In 1908, the Land Drainage Act provided for extensive land drainage work to be undertaken on the Hauraki Plains. In 1910, 6,600 hectares was made available in Hauraki for settlement and by 1930 around 17,400 hectares of Crown land had been opened up for farming. Today, over 1,000 kilometres of drains and canals, together with many kilometres of stopbanks and floodgates protect 64,700 hectares of farmland.

Dairy farming has traditionally been the principle type of agriculture within the Hauraki District. Due to the flat land and rich peat soil combined with a mild climate and moderate rainfall, it is likely to be for years to come.


There's gold in them thar hills

Mining in the Hauraki district spans three centuries. Gold was discovered in the 1800’s and mined underground in the first half of the 1900’s. Mining in the Karangahake Gorge was closed in 1939 after 57, 000 ounces (1.56 tonnes) of gold had been won. Now part of the Kaimai Mamaku Conservation Park, the history and natural beauty can be accessed through a variety of walks.

The last half of the 1900’s focused in exploration, development and mining of the Waihi Martha Mine open pit. In the 2000s the open pit continued to operate while the Favona underground mine was developed – at the end of 2004 – and the Trio underground mine began construction activities in 2010. Correnso underground mine began in 2014 and is still operating today.

The mines in Waihi are some of only a handful of mines in the developed world that operate within an established residential community. A big part of the mine’s success and on-going development is its relationship with the surrounding community and the Hauraki District Council.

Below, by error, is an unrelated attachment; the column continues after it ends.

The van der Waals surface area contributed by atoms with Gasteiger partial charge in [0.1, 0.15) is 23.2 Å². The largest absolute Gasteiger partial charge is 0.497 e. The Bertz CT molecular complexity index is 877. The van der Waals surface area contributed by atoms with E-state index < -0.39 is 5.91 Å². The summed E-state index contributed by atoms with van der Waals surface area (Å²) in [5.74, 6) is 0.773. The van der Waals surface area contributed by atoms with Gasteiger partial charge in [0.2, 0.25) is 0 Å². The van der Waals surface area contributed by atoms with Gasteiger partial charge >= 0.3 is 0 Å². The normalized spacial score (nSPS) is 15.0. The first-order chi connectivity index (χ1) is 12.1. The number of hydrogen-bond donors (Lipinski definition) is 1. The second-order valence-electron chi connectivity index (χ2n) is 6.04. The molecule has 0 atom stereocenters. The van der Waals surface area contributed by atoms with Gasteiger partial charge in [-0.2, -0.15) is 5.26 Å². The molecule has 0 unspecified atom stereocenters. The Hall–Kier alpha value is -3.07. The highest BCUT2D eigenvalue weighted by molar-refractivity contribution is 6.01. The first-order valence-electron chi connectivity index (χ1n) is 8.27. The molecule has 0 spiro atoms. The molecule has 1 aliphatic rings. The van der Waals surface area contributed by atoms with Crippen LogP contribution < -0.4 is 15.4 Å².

According to Oceana Gold, their mines in Waihi produced around 19,775 ounces of gold in 2020 . These mines contribute significantly to the Hauraki District’s economy; the mining activity in Waihi contributes approximately 25% of Waihi’s GDP.


Karangahake Gorge

Stay and Explore

The Hauraki District is home to a diverse natural landscape and a hive of local activity. Containing acres of native forest, idyllic coastline, rolling rural hills and plains and the wide Waihou River.

The environment offers myriad opportunities to interact with the area; through hunting and gathering, discovering delicious locally grown produce or adventuring in the wilderness. Explore the area’s artistic, cultural and historical landscape by spending time getting to know the friendly locals and their diverse communities. There are so many ways to appreciate and enjoy the magical expanse of our district.

Mining relics Karangahake

To help you get started there are several websites to help you follow your heart:

HDC Calendar of Events
Positive Paeroa
Positively Promoting the Plains
Go Waihi
Destination Coromandel 
Department of Conservation

 


Population

The Hauraki District has an approximate total population of 20,022*.  Distribution of the population within the three wards:

Waihi 7,551
Paeroa 6,114
Hauraki Plains 6,354

* Statistics New Zealand 2018. 


Education

Education is an important part of our wellbeing, and the Hauraki District provides a range of education facilities to meet your educational needs.

A range of early learning providers and organisations including Kōhanga Reo, Playcentre, Barnardos and other early childhood learning centres.

There are close to 20 primary schools located throughout the district from small rural schools to larger urban schools.

There are three secondary schools in the District which are located in Waihi, Paeroa and Ngatea.

Waihi College
Paeroa College
Hauraki Plains College

Wintec provides tertiary level education for school leavers and adult learning, with campus and off campus options. International students are also welcome in the Hauraki District, with a range of opportunities available.

You can search for schools near you on the Ministry of Education website.


Sports Clubs

There are a range of sports clubs throughout the district providing sporting opportunities for young and old. Clubs include rugby, netball, soccer, cricket, touch rugby, golf and hockey.

Other specialist sports include rowing, athletics, tennis, waka ama, squash, croquet, martial arts and badminton and are available in some parts of the district. Check out the Sport Waikato website for a list of clubs in our district.